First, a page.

Daily catch-up: Europe and the UK will be more divided between rich and poor

Plus songs that end on titles and another picture of 1930s London

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The Independent Online

1. Another lovely painting of east London by Walter Steggles, via the East London Group. This is Stratford, 1938. 

2. I’m not sure what to make of the Greece deal announced this morning. It seems to me that as long as Greece stays in the euro, its problems will recur. It is possible that it might be able to sustain euro membership if its debt is written off, but as that isn’t happening either, the Greek people seem condemned to misery without end. Which is at least partly their own responsibility, as neither they nor their government seem to be prepared to contemplate giving up the euro.

3. My Top 10 in The New Review, the Independent on Sunday magazine, was Songs Whose Titles Are Only In The Final Words.

4. Interesting, in view of the Budget against the Working Poor (see next item) that Clare Foges, David Cameron’s former speech-writer, favours measures to deal with the “rigged market” in top pay, in yesterday’s Times (pay wall):

“Companies should be made to publish the pay differentials between the top earners and the bottom and median wage in their firms. Reporting on pay, bonuses, share options and pension entitlements could be much more transparent. There must be loud praise for those, like TSB, that impose maximum pay multiples, and public shame for those who turn a deaf ear to the clamour for change.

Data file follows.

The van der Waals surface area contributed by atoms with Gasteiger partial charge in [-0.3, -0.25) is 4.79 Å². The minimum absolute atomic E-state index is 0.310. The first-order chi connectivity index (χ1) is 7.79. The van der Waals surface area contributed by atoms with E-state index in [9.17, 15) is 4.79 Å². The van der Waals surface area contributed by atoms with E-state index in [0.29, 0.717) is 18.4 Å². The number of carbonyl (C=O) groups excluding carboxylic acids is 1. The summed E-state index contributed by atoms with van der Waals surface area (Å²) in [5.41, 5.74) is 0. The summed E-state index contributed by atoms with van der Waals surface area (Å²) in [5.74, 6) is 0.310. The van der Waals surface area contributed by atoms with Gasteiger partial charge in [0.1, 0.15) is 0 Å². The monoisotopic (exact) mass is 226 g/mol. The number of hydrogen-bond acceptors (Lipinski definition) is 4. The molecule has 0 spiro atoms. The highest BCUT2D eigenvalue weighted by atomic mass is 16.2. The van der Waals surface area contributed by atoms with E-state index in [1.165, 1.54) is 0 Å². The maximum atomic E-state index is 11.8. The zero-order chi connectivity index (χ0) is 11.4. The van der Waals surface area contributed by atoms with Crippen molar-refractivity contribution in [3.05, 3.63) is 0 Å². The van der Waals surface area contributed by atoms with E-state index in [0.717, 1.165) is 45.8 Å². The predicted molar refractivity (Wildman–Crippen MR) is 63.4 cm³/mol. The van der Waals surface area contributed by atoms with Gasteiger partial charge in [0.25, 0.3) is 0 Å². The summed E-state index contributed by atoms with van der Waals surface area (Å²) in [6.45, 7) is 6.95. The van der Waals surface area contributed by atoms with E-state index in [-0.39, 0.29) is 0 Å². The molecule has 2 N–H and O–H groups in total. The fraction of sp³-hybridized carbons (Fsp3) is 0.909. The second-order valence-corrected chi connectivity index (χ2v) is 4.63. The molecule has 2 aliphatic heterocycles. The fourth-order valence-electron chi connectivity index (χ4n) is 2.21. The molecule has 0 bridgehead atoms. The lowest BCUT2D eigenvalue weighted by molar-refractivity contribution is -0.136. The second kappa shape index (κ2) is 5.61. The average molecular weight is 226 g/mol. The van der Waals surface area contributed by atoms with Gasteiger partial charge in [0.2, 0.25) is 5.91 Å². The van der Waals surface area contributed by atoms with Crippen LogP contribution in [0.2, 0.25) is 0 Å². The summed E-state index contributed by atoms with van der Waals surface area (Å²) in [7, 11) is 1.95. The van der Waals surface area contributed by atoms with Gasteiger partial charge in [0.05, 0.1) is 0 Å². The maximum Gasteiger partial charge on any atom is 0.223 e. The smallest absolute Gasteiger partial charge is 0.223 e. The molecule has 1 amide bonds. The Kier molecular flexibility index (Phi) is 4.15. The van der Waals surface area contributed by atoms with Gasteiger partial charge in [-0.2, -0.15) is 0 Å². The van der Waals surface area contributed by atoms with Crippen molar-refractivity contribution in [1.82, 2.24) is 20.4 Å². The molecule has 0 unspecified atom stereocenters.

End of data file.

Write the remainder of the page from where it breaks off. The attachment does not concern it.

“Most importantly, it is time for workers to sit on remuneration committees. It’s no good leaving it all to shareholders, usually large institutional investors who inhabit the same world of sky-high pay. Worker representation would challenge the groupthink and may actually smash the closed shop.”

5. I cried wolf about the coming increase in poverty in The Independent on Sunday yesterday. Having insisted for all five years of the coalition government that the gap between high and low incomes was actually narrowing slightly, the evidence is clear that the Budget cuts to tax credits will widen the gap over the next five years.

In the end, though, it’s what people voted for. Private Eye put it more succinctly:



6. And finally, thanks to Hopi Sen for this account of canvassing hippies in the 1970s:

“Are you voting Labour on April 12th?”

“I’m voting IRA.”

“I’ll put you down as doubtful ...”

“It’s not doubtful. Put it down as IRA.”

“Right, IRA. Definite.”

“No, Provisional.”